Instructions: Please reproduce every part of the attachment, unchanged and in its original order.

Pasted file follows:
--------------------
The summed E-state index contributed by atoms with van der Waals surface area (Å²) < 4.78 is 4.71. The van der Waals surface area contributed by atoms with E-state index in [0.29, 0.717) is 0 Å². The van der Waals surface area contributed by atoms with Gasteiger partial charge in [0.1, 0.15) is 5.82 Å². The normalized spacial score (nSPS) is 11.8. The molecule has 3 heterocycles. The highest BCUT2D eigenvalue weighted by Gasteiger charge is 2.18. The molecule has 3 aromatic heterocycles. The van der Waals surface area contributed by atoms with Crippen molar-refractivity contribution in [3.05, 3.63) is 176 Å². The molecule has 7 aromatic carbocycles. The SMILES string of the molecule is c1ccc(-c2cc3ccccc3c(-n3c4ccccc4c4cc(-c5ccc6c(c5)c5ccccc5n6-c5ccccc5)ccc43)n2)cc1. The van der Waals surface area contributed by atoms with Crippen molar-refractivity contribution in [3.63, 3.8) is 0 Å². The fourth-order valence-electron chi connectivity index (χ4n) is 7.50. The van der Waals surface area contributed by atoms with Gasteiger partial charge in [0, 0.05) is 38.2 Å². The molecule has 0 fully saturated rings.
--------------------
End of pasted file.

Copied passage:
The summed E-state index contributed by atoms with van der Waals surface area (Å²) < 4.78 is 4.71. The van der Waals surface area contributed by atoms with E-state index in [0.29, 0.717) is 0 Å². The van der Waals surface area contributed by atoms with Gasteiger partial charge in [0.1, 0.15) is 5.82 Å². The normalized spacial score (nSPS) is 11.8. The molecule has 3 heterocycles. The highest BCUT2D eigenvalue weighted by Gasteiger charge is 2.18. The molecule has 3 aromatic heterocycles. The van der Waals surface area contributed by atoms with Crippen molar-refractivity contribution in [3.05, 3.63) is 176 Å². The molecule has 7 aromatic carbocycles. The SMILES string of the molecule is c1ccc(-c2cc3ccccc3c(-n3c4ccccc4c4cc(-c5ccc6c(c5)c5ccccc5n6-c5ccccc5)ccc43)n2)cc1. The van der Waals surface area contributed by atoms with Crippen molar-refractivity contribution in [3.63, 3.8) is 0 Å². The fourth-order valence-electron chi connectivity index (χ4n) is 7.50. The van der Waals surface area contributed by atoms with Gasteiger partial charge in [0, 0.05) is 38.2 Å². The molecule has 0 fully saturated rings.